Philly Native Chosen to Lead Ferguson Police Department

 (Source: Glendale Police Department)

(Source: Glendale Police Department)

A Philly native is taking over the police department in Ferguson, Mo., where clashes between police and protesters last year helped set off the “Black Lives Matter movement nationwide..

Andre Anderson, 50, has spent 24 years with the police in Glendale, Arizona, rising to the rank of commander, the St. Louis Post-Dispatch reports. Prior to that, though, he served in the Army and grew up in Philadelphia, becoming an amateur boxer long the way.

“Anderson said he takes a lot of pride in having grown up in Philadelphia, a city with a rich boxing tradition. He began training at age 12 and boxed his way through the Army as a formidable amateur,” the Arizona Republic said in a 1999 profile. “After leaving the Army, he moved to Arizona and fought two professional fights, winning both, before his boxing career was shattered in 1988. That is when he was struck by a car while fixing a flat tire along Interstate 10 near Eloy.” Read more »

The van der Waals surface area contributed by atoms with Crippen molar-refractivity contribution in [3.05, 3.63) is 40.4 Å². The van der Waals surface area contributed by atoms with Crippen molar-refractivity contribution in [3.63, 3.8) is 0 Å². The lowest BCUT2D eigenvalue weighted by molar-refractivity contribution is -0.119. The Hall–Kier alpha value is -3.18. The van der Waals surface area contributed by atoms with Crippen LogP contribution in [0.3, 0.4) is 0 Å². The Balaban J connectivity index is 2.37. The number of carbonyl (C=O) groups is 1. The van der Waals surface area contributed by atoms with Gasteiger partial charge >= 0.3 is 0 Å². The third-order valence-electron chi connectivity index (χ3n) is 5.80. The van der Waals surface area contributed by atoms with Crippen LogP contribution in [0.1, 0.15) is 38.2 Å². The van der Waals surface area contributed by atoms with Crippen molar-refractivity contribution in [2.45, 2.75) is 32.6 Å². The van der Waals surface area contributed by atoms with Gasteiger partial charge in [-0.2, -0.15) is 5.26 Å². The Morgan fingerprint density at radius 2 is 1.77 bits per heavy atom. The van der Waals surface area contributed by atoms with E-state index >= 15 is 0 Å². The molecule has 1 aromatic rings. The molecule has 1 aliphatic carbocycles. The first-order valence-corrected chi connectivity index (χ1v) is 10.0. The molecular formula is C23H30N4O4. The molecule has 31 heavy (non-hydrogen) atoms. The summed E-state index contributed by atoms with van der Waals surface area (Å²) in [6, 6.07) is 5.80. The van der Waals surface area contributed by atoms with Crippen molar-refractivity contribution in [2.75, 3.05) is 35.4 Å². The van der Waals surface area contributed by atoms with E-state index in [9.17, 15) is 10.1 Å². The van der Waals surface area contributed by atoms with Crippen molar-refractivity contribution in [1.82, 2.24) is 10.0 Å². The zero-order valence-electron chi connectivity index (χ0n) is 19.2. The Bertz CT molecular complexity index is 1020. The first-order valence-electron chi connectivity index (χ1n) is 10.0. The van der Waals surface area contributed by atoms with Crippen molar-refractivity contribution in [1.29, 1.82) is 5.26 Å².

My 10-Step Plan for Emancipation From Police Brutality

NEW YORK CITY - AUGUST 23 2014: Thousands rallied in Staten Island demanding justice & accountability in the deaths of Eric Garner, Michael Brown & other victims of alleged police brutality a katz / Shutterstock.com

NEW YORK CITY – AUGUST 23 2014: Thousands rallied in Staten Island demanding justice & accountability in the deaths of Eric Garner, Michael Brown & other victims of alleged police brutality a katz / Shutterstock.com